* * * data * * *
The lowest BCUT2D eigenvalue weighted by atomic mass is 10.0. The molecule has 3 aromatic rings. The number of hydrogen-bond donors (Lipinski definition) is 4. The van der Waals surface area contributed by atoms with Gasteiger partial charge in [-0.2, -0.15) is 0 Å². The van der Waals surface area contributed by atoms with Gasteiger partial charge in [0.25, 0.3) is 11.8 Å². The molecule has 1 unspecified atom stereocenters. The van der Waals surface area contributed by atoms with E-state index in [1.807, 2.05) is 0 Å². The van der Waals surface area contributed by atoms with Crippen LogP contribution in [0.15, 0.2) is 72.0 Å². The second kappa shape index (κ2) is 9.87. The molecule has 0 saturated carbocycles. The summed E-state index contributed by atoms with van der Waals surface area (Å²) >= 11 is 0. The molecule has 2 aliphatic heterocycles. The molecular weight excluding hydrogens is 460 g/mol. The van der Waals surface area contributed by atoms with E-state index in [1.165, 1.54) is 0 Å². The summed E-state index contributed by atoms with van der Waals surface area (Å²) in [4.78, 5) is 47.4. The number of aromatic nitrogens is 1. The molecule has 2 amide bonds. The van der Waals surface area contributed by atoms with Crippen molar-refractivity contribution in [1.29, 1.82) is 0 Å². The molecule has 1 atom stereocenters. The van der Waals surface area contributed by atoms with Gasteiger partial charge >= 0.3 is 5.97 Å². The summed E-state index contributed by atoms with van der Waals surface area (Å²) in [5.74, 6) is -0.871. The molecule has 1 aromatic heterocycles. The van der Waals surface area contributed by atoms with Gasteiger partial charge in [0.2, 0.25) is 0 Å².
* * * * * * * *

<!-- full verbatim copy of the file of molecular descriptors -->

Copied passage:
The lowest BCUT2D eigenvalue weighted by atomic mass is 10.0. The molecule has 3 aromatic rings. The number of hydrogen-bond donors (Lipinski definition) is 4. The van der Waals surface area contributed by atoms with Gasteiger partial charge in [-0.2, -0.15) is 0 Å². The van der Waals surface area contributed by atoms with Gasteiger partial charge in [0.25, 0.3) is 11.8 Å². The molecule has 1 unspecified atom stereocenters. The van der Waals surface area contributed by atoms with E-state index in [1.807, 2.05) is 0 Å². The van der Waals surface area contributed by atoms with Crippen LogP contribution in [0.15, 0.2) is 72.0 Å². The second kappa shape index (κ2) is 9.87. The molecule has 0 saturated carbocycles. The summed E-state index contributed by atoms with van der Waals surface area (Å²) >= 11 is 0. The molecule has 2 aliphatic heterocycles. The molecular weight excluding hydrogens is 460 g/mol. The van der Waals surface area contributed by atoms with E-state index in [1.165, 1.54) is 0 Å². The summed E-state index contributed by atoms with van der Waals surface area (Å²) in [4.78, 5) is 47.4. The number of aromatic nitrogens is 1. The molecule has 2 amide bonds. The van der Waals surface area contributed by atoms with Crippen molar-refractivity contribution in [1.29, 1.82) is 0 Å². The molecule has 1 atom stereocenters. The van der Waals surface area contributed by atoms with Gasteiger partial charge >= 0.3 is 5.97 Å². The summed E-state index contributed by atoms with van der Waals surface area (Å²) in [5.74, 6) is -0.871. The molecule has 1 aromatic heterocycles. The van der Waals surface area contributed by atoms with Gasteiger partial charge in [0.2, 0.25) is 0 Å².